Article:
Entertainment & the Arts: Tuesday, July 23, 1996
Bugliosi’s Book: Counterpoint To The Drivel
By Mark Lindquist
Special To The Seattle Times
Most prosecutors in America thought they could have done a better job of trying O.J. Simpson. Vincent Bugliosi actually could have.
The onetime prosecutor who put away Charles Manson, Bugliosi has put people on death row when “the circumstantial evidence was one hundred times less powerful than (in the Simpson) case,” he says in his new bestseller, “Outrage: The Five Reasons O.J. Simpson Got Away With Murder.” He is appalled by how his former office handled the so-called trial of the century: “The most incompetent criminal prosecution I have ever seen. By far.”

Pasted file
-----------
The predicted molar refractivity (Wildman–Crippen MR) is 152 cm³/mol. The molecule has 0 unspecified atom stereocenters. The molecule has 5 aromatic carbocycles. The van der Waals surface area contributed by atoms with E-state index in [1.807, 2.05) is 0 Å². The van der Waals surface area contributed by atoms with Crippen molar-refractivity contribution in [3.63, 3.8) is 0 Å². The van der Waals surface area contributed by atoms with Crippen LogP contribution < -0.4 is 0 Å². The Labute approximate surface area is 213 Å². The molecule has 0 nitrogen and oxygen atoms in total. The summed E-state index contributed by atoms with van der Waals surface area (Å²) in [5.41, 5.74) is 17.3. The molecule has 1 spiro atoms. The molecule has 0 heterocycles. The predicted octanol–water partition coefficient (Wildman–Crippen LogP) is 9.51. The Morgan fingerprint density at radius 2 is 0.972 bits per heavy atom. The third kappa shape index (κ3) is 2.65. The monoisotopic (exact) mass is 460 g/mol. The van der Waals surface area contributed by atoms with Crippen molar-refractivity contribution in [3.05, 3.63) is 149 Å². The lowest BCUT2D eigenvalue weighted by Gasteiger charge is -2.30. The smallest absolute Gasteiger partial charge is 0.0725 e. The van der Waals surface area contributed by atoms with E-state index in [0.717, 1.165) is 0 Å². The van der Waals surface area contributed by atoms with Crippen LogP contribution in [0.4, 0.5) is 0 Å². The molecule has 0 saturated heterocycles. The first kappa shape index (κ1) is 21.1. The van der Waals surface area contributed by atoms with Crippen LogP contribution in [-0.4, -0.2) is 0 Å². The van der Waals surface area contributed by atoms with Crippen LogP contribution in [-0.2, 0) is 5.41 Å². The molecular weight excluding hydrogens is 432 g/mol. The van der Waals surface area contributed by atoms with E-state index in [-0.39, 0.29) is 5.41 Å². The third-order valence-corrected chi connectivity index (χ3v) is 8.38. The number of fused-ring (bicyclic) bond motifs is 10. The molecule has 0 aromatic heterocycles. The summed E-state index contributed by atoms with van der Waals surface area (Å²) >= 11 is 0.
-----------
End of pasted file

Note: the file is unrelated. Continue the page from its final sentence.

Bugliosi acknowledges that he is a critical person, and his criticism of almost everyone involved in the trial is scathing. Though he is annoyed by what he considers sleazy defense tactics, as well as Judge Lance Ito’s lack of judicial control, his outrage is primarily inspired by the blundering of prosecutors Marcia Clark and Christopher A. Darden and their boss, Los Angeles District Attorney Gil Garcetti (who kept Clark on the case even though focus groups actually called her names).
One of the many ironies of the O.J. trial was that personal responsibility was a favorite prosecutorial theme. Yet Garcetti, Clark and Darden all denied responsibility for the verdict: They blamed the jury, the judge, the defense lawyers and the media. Bugliosi puts the blame where it belongs, and he is absolutely convincing when he argues how the case could have been won.
His clear-headed analysis is a welcome counterpoint to a subject dominated by self-justifying drivel.